Wednesday, 7 October 2015

No escape in my new book: the relentless story of life at war

My new book: a story of life at war
The Great War Centenary is well into its second year and now that the commemorations of 2014 have died down, we historians are in the happy position of being able to return to normal life, while still 'switching on' every now and again for the various anniversaries such as Gallipoli, last April, and the more recent Battle of Loos.

But those who lived through those dreadful years were not as fortunate. For them, the war was their lives, there was no escape, and even those who remained at home found their everyday routine was coloured by the conflict. It is this story I have endeavoured to tell in my latest book, Weymouth, Dorchester & Portland in the Great War, in which dramatic tales of spies, PoWs, and hospital scandal are described alongside more predictable scenes of ordinary life.

No-one described such scenes better than a Weymouth family called the Sneyd-Kynnersleys, whose diaries I used throughout the book to add colour and humour. The head of the household was Margaret, a widow of independent means who originally came from Northumberland, and who brought her four daughters south when her husband died. The girls - Kitty, Sylvia, Madge, and Rosie - were in their late teens and early twenties when war was declared and immediately volunteered as Red Cross nurses. Their pocket diaries give brief summaries for each day, noting domestic details alongside great events in Europe that were being reported in the newspapers at the time.

Madge Sneyd-Kynnersley
Below are entries from Madge's diary from the beginning of October 1915. They open with a reference to casualties from the recently-launched Battle of Loos in northern France, and go on to mention the political situation in Greece, and the difficulties faced by the British War Office in recruiting army volunteers. On the domestic front, Madge was battling constant toothache while helping to nurse wounded soldiers, teaching as a private tutor, and training to become a secretary - a job she hoped would be more fulfilling.

Her spare time was spent blackberrying with her sisters, entertaining friends to tea, playing bridge, and keeping in touch with Spencer, her husband-to-be who was a naval officer serving aboard the battleship HMS Ajax.

Friday, October 1
Pages from Madge's 1915 diary 
Germans have 120,000 casualties in this last week's fighting!!
Sylvia and I went over Lodmore to get blackberries but very few.
Massandra [Hospital] 7-10pm, as Mina said so short-handed, but really heaps of nurses so came home early (8.30). Many new patients at Massandra who were fighting on Sunday - some sleeping on floor!

Saturday, October 2
Taught in morning only, very wet day.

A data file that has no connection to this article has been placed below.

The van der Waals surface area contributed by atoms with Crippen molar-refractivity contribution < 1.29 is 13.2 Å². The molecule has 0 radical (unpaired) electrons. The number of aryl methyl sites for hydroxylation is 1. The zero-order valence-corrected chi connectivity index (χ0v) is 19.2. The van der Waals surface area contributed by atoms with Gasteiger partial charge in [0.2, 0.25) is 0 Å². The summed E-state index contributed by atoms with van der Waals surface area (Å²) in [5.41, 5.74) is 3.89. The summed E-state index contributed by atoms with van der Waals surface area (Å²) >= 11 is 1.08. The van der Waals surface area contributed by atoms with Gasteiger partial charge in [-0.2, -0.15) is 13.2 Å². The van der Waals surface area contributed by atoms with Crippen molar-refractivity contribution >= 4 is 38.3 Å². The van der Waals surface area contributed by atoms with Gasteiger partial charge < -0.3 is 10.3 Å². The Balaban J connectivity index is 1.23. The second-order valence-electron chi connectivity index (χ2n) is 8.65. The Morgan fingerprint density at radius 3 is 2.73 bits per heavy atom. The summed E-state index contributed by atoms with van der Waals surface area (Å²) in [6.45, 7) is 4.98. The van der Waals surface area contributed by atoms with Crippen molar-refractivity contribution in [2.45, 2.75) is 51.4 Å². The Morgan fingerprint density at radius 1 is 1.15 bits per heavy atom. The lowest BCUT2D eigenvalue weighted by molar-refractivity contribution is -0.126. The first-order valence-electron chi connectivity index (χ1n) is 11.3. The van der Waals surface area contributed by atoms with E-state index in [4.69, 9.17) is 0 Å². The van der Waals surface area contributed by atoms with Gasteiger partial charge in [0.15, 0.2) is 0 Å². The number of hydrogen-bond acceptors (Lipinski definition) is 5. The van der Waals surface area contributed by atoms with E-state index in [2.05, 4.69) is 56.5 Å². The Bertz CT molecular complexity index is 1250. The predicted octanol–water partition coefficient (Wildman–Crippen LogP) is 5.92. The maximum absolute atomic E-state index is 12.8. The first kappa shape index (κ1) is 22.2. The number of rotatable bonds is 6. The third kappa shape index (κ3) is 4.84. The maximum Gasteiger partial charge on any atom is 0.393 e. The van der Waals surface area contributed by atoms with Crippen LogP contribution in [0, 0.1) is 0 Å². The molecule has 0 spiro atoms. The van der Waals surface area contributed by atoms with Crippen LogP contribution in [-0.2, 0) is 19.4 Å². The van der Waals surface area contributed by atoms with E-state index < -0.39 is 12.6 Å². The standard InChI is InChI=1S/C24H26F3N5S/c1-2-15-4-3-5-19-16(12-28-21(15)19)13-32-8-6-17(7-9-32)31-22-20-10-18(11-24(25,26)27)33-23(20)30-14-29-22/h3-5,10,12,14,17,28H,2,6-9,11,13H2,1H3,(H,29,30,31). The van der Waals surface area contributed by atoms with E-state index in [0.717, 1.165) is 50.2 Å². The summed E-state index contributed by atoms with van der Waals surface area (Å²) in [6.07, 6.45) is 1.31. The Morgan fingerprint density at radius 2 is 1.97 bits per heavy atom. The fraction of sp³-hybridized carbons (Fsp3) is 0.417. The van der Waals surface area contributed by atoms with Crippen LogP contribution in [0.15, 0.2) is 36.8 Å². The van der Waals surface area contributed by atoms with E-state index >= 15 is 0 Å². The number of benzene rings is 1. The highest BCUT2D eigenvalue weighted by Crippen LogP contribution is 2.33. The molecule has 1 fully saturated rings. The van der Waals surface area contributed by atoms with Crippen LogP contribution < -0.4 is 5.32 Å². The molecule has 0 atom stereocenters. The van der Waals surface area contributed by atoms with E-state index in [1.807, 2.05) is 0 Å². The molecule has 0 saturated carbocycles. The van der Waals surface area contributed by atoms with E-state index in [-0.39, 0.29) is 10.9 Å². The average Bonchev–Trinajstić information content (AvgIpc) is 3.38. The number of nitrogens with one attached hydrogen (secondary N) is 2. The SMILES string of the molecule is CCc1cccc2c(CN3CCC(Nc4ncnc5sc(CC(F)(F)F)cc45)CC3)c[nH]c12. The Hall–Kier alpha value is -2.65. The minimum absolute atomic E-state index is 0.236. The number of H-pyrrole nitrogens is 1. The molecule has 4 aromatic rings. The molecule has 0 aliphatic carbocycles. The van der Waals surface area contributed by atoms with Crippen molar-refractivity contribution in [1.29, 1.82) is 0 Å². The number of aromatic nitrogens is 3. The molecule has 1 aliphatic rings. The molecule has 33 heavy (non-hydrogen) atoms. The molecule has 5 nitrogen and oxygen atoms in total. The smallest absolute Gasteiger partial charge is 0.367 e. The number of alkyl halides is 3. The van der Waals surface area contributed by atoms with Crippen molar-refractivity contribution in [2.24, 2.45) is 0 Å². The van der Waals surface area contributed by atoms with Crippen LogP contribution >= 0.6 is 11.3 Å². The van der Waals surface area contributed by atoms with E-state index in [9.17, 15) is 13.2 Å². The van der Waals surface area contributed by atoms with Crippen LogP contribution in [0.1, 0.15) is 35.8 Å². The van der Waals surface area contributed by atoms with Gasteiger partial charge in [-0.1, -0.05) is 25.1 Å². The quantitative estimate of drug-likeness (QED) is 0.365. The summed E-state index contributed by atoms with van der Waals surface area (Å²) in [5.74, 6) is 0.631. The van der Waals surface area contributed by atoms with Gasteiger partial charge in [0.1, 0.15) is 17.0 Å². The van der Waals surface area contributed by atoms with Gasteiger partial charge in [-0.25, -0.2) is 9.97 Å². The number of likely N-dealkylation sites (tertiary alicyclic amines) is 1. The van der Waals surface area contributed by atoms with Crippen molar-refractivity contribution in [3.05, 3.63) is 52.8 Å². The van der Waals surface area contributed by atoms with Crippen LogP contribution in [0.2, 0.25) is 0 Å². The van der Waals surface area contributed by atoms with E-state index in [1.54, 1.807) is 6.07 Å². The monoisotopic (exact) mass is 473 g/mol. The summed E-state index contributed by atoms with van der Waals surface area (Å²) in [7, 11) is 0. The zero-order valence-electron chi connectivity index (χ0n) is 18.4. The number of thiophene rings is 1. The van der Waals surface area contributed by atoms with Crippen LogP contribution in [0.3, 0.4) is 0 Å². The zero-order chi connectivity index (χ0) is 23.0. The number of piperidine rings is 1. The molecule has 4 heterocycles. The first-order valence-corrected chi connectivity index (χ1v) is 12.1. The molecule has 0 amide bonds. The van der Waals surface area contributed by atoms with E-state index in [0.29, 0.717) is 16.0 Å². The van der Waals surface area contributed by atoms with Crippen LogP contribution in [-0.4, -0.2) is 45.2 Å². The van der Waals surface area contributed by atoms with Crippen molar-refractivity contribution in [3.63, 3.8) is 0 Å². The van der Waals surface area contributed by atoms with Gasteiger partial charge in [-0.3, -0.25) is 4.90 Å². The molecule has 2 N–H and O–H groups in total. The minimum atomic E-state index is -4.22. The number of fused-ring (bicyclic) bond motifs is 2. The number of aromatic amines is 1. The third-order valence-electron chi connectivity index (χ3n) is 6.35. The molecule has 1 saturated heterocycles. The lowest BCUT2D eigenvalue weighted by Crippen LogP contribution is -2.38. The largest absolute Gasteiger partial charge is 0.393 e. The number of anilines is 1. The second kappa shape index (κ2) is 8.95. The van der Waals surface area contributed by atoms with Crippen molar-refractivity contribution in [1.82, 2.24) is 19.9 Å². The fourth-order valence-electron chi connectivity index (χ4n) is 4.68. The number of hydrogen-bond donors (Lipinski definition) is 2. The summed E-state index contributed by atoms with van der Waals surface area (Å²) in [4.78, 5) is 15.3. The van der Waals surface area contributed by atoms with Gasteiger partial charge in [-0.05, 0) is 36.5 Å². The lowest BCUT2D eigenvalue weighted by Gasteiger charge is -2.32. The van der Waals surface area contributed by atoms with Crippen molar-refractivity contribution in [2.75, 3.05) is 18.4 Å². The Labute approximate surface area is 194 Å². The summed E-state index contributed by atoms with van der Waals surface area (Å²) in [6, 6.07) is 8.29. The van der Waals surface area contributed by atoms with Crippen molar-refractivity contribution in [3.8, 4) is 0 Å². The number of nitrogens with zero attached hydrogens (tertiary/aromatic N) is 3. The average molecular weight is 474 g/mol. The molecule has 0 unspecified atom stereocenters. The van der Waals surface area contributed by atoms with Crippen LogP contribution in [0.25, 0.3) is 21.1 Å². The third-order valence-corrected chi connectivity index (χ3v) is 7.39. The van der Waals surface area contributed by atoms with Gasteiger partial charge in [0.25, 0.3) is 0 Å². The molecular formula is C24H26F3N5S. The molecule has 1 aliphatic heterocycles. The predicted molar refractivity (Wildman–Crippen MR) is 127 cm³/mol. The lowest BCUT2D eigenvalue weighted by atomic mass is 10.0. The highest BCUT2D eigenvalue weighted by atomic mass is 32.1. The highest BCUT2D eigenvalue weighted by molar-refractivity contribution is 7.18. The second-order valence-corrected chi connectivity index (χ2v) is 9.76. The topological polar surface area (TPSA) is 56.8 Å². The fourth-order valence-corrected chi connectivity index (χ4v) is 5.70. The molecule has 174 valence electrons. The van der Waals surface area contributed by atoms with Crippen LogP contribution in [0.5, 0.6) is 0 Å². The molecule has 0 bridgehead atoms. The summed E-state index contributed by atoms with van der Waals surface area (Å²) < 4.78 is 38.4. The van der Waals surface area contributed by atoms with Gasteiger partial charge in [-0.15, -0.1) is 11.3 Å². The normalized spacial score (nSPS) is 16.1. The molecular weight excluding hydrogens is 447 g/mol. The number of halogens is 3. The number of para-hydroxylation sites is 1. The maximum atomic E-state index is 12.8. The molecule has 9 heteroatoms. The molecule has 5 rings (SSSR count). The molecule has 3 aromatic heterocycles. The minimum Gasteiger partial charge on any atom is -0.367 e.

Kings to tea. Then Rosie and I went to great Recruting meeting in Alexandra Gardens - (last attempt of voluntary service?) Patriotic band and speeches by Gens Pink and Johnson and the Mayor etc. They got about 10 recruits, including a policeman and an old man from Co-operative Stores with two sons fighting.

Sunday, October 3
St Johns [Church] 8.30am & 11am. Wet day.

Monday, 4 October
Taught. Dentist 12.30.
Went with M.Onslow [a friend] to first shorthand class, very difficult.

Tuesday, October 5
Taught. Dentist 12.30, two teeth stopped [filled].
Bulgaria coming in against us.
Sylvia and I to Bridge [card game] with Mrs Davis, Mrs Yates, and a boy from Spain. M.Lithgow there.

Wednesday, October 6
Mrs O had letter with form to fill in from London Board of Trade about posts in military hospitals.
Letter from Spencer.
Taught. Norrises to tea.

Thursday, October 7
In afternoon, town with Rosie to get her fitted [for a dress]. Lithgows to tea. Horrible King of Greece [Constantine, brother-in-law of the German Kaiser] has dismissed Venizelos (pro-Ally, premier) so they won't come to aid of Serbia as per treaty.

Friday, October 8
Photo of Ajax officers from Spencer.
Dentist 12.30, tooth stopped and bad tooth painted.
Town in afternoon, bought scent and writing paper.
Learnt shorthand.
Mary Sanctuary to tea, Mrs Chris Russell at Princess Christian Hospital told her, her brother in law was so awfully keen on me, but didn't think it fair to propose in war time!!!

A few days later, on October 13, Madge reported: 'Zep raid on London last night, 150 about casualties.' This raid - one of many on Britain during the war - had involved five airships and killed 71 Londoners. Despite such depressing war news, however, Madge did have something to smile about at the end of the month. After weeks of visiting the dentist she finally wrote on October 30: 'Tooth out with cocaine [used as anaesthetic], old wisdom, it didn't hurt, but bled all afternoon and evening.'

You can read more of Madge's diary, and those of her sisters and mother, in Weymouth, Dorchester & Portland in the Great War, which has just been published by Pen and Sword Books - one of their very popular 'Towns and Cities in the Great War' series. Extracts from the Sneyd-Kynnersley diaries also appear in my first book Letters from the Trenches.

Copyright © 2015 Jacqueline Wadsworth

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